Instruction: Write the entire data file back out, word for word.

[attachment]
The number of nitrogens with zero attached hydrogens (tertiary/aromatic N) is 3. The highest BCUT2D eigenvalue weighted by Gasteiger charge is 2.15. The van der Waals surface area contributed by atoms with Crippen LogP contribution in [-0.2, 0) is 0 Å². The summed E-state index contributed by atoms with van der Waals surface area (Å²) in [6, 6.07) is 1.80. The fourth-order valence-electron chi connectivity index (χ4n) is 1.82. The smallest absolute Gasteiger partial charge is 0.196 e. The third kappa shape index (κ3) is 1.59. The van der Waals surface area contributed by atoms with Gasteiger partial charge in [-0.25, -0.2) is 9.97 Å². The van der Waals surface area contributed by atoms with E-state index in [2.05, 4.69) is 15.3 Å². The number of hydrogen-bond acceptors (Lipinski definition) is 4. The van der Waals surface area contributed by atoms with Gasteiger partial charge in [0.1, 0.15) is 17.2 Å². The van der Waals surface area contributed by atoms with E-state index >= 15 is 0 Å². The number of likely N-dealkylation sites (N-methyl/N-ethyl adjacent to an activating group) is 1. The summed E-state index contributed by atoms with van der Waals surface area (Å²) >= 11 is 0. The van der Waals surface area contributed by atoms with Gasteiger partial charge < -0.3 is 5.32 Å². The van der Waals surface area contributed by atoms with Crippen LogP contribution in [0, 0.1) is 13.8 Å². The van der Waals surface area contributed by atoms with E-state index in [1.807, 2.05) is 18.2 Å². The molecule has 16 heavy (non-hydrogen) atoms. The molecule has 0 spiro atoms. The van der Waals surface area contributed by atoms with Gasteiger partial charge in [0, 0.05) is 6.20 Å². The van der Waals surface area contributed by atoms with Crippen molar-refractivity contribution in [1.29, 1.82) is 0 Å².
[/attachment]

The number of nitrogens with zero attached hydrogens (tertiary/aromatic N) is 3. The highest BCUT2D eigenvalue weighted by Gasteiger charge is 2.15. The van der Waals surface area contributed by atoms with Crippen LogP contribution in [-0.2, 0) is 0 Å². The summed E-state index contributed by atoms with van der Waals surface area (Å²) in [6, 6.07) is 1.80. The fourth-order valence-electron chi connectivity index (χ4n) is 1.82. The smallest absolute Gasteiger partial charge is 0.196 e. The third kappa shape index (κ3) is 1.59. The van der Waals surface area contributed by atoms with Gasteiger partial charge in [-0.25, -0.2) is 9.97 Å². The van der Waals surface area contributed by atoms with E-state index in [2.05, 4.69) is 15.3 Å². The number of hydrogen-bond acceptors (Lipinski definition) is 4. The van der Waals surface area contributed by atoms with Gasteiger partial charge in [0.1, 0.15) is 17.2 Å². The van der Waals surface area contributed by atoms with E-state index >= 15 is 0 Å². The number of likely N-dealkylation sites (N-methyl/N-ethyl adjacent to an activating group) is 1. The summed E-state index contributed by atoms with van der Waals surface area (Å²) >= 11 is 0. The van der Waals surface area contributed by atoms with Gasteiger partial charge < -0.3 is 5.32 Å². The van der Waals surface area contributed by atoms with Crippen LogP contribution in [0, 0.1) is 13.8 Å². The van der Waals surface area contributed by atoms with E-state index in [1.807, 2.05) is 18.2 Å². The molecule has 16 heavy (non-hydrogen) atoms. The molecule has 0 spiro atoms. The van der Waals surface area contributed by atoms with Gasteiger partial charge in [0, 0.05) is 6.20 Å². The van der Waals surface area contributed by atoms with Crippen molar-refractivity contribution in [1.29, 1.82) is 0 Å².